Garnett's work off court earns citizenship award

Updated: November 1, 2006, 1:07 AM ET
Associated Press

MINNEAPOLIS -- Kevin Garnett walked into the Target Center arena and looked at the large gathering of team officials, teammates, family, media and a family he has helped get back on its feet after being devastated by Hurricane Katrina.

Kevin Garnett
Garnett

He sat down next to his wife and whispered to her, "Wow, this is really a big deal, isn't it?"

Yes, KG, it is.

Garnett was honored on Tuesday with the NBA's J. Walter Kennedy Citizenship Award for outstanding service and dedication to the community. He certainly earned it.

Garnett set a remarkable standard for Katrina relief efforts, donating $1.2 million to Oprah Winfrey's Angel Network to build 24 houses over the next two years. He also played in a charity basketball game that benefited Katrina victims and donated $100,000 to the tsunami relief effort in Malaysia.

The Timberwolves showed a video that recapped some of his many charitable acts for the audience, and Garnett turned his head away from the big screen several times, almost as if he were embarrassed by the attention.

"I want to say out of the many awards I've won, I'd have to say that this is probably the most gratifying just because of the results, of what comes out of it," Garnett said. "I think we all give every day. But for some strange reason, I get an award for it."

Garnett has long been involved in community service projects, donating computers to inner city schools and helping local children and women with cancer, in addition to taking underprivileged kids on holiday shopping trips.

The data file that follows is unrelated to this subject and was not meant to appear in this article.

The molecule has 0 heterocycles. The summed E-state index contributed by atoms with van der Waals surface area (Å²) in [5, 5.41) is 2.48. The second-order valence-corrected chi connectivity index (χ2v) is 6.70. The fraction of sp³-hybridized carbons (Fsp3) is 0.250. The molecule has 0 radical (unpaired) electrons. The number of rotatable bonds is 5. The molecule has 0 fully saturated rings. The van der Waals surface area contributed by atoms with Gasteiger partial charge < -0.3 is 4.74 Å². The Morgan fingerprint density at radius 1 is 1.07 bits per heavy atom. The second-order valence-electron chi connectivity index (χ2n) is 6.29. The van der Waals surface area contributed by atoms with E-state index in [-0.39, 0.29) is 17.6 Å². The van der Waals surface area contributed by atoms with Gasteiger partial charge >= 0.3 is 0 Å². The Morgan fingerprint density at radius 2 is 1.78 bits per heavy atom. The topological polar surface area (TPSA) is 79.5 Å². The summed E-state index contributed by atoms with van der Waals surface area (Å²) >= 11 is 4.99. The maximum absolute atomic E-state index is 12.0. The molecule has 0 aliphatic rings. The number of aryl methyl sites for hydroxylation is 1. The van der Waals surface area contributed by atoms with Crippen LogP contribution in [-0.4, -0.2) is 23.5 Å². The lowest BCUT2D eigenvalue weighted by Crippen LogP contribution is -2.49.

Intensely private and loathe to speak publicly about anything other than basketball, Garnett prefers to keep his service and giving "below the radar."

"A lot of the things I do I like to keep personal," Garnett said. "I never want to have it come off as PR, or something that I'm trying to get recognition for. These are things that I do personally myself. I felt like the relationships I have with the people I'm doing it for, I like to keep that private."

His enormous gift to Oprah and the other work he has done with Katrina victims made that impossible this year. Garnett joined the likes of Julius Erving, Magic Johnson and David Robinson on the list of Kennedy winners.

"We all know that you're one of the greats of our game today and a future Hall of Famer and you work so hard on the court," commissioner David Stern said in a taped message. "But we also know that, through your commitment to local charities, to Habitat for Humanity, to really anyone in need, you set a standard that I think is the highest that there is in the NBA."

One of the families he helped was at the ceremony. The Josephs relocated from outer New Orleans to the Twin Cities after the hurricane and struggled to recover until a chance meeting changed everything.

Trinette Joseph worked at a local UPS store and met Garnett's sister one day.

"As soon as she knew who I was, she went to her truck and came back with two suite tickets and said, 'You have to come.' ... And I did. And I met her and the family, and I'm glad. I'm glad I went."

Garnett took Trinette, her sons Denzel and E.J. and her daughter Courtney under his wing. He hosted the family for Thanksgiving and Christmas dinner and bought the children computers and clothes.

The family now lives permanently in the Minneapolis suburb of Minnetonka.

"He's just been an angel and just so unselfish," Trinette said. "The main thing was him spending the holidays with us. He didn't have to do it, but he did.

"We were away from family, so that really meant a lot. You can tell it's genuine. It's not like somebody made him do it. He really wanted to be there. He enjoyed being there with us."


Copyright 2006 by The Associated Press